Game of Thrones: Giants

Piracy has not been a Giant problem for Game of Thrones (sorry)

At least that’s what the CEO of HBO’s parent company, Time Warner, thinks. Jeff Bewkes told investors during an earnings call that Game of Thrones’s piracy record is actually better than winning an Emmy thanks to piracy’s “tremendous word of mouth thing”. And word of mouth, or buzz, is what drives new subscribers, according to Bewkes.

Premium cable isn’t a stranger to piracy. Whether it’s the old fashioned illegal hook-up, or shared subscriptions, or the Internet, piracy is piracy. And in Bewkes’s experience, piracy eventually leads to paying subscribers.

It’s definitely an enlightened view from an industry that hasn’t always been very enlightened when it comes to the “nothing good has come out of it” Internet. It also makes sense. The reasons for people wanting to pirate something is also the same reasons that makes people want to pay for whatever it is. With desire taken care of, it’s just then a problem of finding out why people aren’t paying; whether it’s an issue of price; user friendliness; or availability.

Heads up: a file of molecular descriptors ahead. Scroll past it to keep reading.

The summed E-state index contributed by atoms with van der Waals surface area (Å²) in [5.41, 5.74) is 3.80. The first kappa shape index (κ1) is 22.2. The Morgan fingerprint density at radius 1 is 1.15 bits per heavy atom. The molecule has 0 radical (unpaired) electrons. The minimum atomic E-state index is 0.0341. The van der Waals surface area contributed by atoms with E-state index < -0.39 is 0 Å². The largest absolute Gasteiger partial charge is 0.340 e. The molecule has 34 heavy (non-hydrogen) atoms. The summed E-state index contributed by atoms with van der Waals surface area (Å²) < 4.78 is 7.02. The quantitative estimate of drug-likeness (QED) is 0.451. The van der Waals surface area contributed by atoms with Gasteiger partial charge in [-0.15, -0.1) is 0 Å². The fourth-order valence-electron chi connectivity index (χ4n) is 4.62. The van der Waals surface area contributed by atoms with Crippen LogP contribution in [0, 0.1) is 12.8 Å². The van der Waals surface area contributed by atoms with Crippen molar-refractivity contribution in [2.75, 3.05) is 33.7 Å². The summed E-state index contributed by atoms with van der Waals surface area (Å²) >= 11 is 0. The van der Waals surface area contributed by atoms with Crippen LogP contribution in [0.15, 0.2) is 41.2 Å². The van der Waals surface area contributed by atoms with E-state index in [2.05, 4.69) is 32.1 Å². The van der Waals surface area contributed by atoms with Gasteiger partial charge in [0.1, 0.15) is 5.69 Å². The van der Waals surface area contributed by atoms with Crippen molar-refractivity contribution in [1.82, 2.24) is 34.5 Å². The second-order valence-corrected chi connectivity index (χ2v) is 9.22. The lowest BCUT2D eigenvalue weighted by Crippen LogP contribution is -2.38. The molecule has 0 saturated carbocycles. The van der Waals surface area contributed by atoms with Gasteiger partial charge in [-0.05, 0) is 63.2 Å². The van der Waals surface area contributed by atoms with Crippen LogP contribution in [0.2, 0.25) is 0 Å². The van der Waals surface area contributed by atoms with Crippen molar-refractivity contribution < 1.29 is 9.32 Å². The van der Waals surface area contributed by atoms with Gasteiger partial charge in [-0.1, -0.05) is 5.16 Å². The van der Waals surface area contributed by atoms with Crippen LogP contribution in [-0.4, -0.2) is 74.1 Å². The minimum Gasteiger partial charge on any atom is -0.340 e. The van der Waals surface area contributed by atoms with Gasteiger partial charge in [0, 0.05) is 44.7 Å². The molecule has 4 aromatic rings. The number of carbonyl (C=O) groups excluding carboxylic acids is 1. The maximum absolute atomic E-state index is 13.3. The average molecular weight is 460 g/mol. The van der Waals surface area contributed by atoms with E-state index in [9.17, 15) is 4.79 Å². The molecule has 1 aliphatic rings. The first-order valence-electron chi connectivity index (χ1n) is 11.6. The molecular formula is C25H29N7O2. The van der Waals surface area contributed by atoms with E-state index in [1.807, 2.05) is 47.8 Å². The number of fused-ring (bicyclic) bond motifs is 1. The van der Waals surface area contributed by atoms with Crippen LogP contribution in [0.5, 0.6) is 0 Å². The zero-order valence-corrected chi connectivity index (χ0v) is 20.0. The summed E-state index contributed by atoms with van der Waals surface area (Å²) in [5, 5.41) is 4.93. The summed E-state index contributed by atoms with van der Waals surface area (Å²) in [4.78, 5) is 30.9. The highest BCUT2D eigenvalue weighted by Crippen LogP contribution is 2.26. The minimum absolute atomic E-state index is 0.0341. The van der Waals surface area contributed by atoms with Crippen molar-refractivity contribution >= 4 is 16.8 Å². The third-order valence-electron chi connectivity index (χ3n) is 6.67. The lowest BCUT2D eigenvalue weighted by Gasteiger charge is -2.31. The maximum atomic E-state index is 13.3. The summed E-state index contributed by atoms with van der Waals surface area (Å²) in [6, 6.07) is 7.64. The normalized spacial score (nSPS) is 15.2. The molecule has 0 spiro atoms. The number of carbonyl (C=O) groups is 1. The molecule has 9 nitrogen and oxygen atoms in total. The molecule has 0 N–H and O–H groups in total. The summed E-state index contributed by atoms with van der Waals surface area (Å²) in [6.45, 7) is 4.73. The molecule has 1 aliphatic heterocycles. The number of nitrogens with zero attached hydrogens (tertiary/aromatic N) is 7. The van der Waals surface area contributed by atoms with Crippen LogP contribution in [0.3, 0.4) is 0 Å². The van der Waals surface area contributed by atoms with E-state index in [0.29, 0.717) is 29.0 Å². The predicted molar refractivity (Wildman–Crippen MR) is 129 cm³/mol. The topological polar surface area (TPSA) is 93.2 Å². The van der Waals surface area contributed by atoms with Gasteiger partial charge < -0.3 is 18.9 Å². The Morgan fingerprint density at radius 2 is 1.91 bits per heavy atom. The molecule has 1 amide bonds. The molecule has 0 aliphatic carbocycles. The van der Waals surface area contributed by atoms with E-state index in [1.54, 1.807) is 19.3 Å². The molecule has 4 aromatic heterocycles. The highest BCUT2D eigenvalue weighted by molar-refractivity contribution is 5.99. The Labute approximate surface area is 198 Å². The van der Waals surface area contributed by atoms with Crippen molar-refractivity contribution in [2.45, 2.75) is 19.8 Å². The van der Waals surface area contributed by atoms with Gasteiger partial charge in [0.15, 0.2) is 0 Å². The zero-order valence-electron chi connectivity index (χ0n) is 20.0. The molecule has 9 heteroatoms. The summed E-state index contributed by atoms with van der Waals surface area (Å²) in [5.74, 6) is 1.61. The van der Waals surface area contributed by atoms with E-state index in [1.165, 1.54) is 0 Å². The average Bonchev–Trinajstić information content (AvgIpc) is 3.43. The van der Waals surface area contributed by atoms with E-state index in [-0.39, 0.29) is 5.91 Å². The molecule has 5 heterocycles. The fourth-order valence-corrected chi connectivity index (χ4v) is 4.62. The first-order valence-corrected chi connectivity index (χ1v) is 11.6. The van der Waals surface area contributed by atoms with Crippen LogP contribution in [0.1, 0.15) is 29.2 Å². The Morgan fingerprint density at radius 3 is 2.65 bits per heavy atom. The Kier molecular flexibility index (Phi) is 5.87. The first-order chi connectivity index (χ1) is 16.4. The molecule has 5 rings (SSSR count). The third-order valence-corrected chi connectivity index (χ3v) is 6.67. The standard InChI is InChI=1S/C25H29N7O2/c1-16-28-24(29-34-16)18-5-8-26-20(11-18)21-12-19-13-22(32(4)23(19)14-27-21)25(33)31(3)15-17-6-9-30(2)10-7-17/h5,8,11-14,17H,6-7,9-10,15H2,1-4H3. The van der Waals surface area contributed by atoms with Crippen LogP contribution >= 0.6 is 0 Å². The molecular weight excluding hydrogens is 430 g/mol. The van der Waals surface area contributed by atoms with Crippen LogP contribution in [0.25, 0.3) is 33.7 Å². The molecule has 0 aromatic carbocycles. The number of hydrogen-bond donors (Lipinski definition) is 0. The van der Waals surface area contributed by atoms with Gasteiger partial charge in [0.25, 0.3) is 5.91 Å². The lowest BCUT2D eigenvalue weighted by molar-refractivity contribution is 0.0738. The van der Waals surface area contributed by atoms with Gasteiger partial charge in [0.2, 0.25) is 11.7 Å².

It’s only when you have a poor product, or a business model based on poor value, that piracy then starts to play a bigger role in determining profitability.

As for Game of Thrones, it’s good to be the King (of television drama).


Has the anti Xbox One DRM backlash been unfair to Microsoft? Veteran game designer Peter Molyneux thinks it has, as he says gamers have misunderstood the long term vision behind Microsoft’s ill-fated and now reversed changes. Molyneux not only thinks that gamers too harshly judged Microsoft for its bold vision, but that they continue to harshly treat the company even after it folded and gave gamers everything they wanted.

Xbox One Controller

Have we judged Microsoft too harshly for their DRM snafu?

Molyneux believes in Microsoft’s vision because he says that the future of gaming is indeed online, and being online almost all of the time. But he also adds that it is up to game companies like Microsoft to create the applications that take advantage of being online all the time, and to explain the benefits; something I think everyone can agree that Microsoft did a poor job of.